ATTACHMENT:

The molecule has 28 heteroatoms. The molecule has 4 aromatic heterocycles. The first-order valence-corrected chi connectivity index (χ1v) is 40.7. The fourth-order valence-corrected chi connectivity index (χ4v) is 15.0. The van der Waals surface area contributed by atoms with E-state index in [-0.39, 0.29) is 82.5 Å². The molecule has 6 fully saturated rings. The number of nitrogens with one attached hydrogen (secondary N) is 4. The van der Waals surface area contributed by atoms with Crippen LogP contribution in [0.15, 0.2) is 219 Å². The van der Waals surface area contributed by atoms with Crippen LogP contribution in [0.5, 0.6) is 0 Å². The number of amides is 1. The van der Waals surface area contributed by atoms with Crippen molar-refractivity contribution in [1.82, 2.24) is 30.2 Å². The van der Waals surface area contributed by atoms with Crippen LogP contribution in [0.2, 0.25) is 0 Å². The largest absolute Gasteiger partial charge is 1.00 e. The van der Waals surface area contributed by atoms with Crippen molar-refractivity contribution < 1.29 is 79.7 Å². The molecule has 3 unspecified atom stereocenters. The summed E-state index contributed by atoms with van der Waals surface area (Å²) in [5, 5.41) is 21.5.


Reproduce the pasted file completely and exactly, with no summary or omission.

The molecule has 28 heteroatoms. The molecule has 4 aromatic heterocycles. The first-order valence-corrected chi connectivity index (χ1v) is 40.7. The fourth-order valence-corrected chi connectivity index (χ4v) is 15.0. The van der Waals surface area contributed by atoms with E-state index in [-0.39, 0.29) is 82.5 Å². The molecule has 6 fully saturated rings. The number of nitrogens with one attached hydrogen (secondary N) is 4. The van der Waals surface area contributed by atoms with Crippen LogP contribution in [0.15, 0.2) is 219 Å². The van der Waals surface area contributed by atoms with Crippen LogP contribution in [0.5, 0.6) is 0 Å². The number of amides is 1. The van der Waals surface area contributed by atoms with Crippen molar-refractivity contribution in [1.82, 2.24) is 30.2 Å². The van der Waals surface area contributed by atoms with Crippen LogP contribution in [0.2, 0.25) is 0 Å². The largest absolute Gasteiger partial charge is 1.00 e. The van der Waals surface area contributed by atoms with Crippen molar-refractivity contribution < 1.29 is 79.7 Å². The molecule has 3 unspecified atom stereocenters. The summed E-state index contributed by atoms with van der Waals surface area (Å²) in [5, 5.41) is 21.5.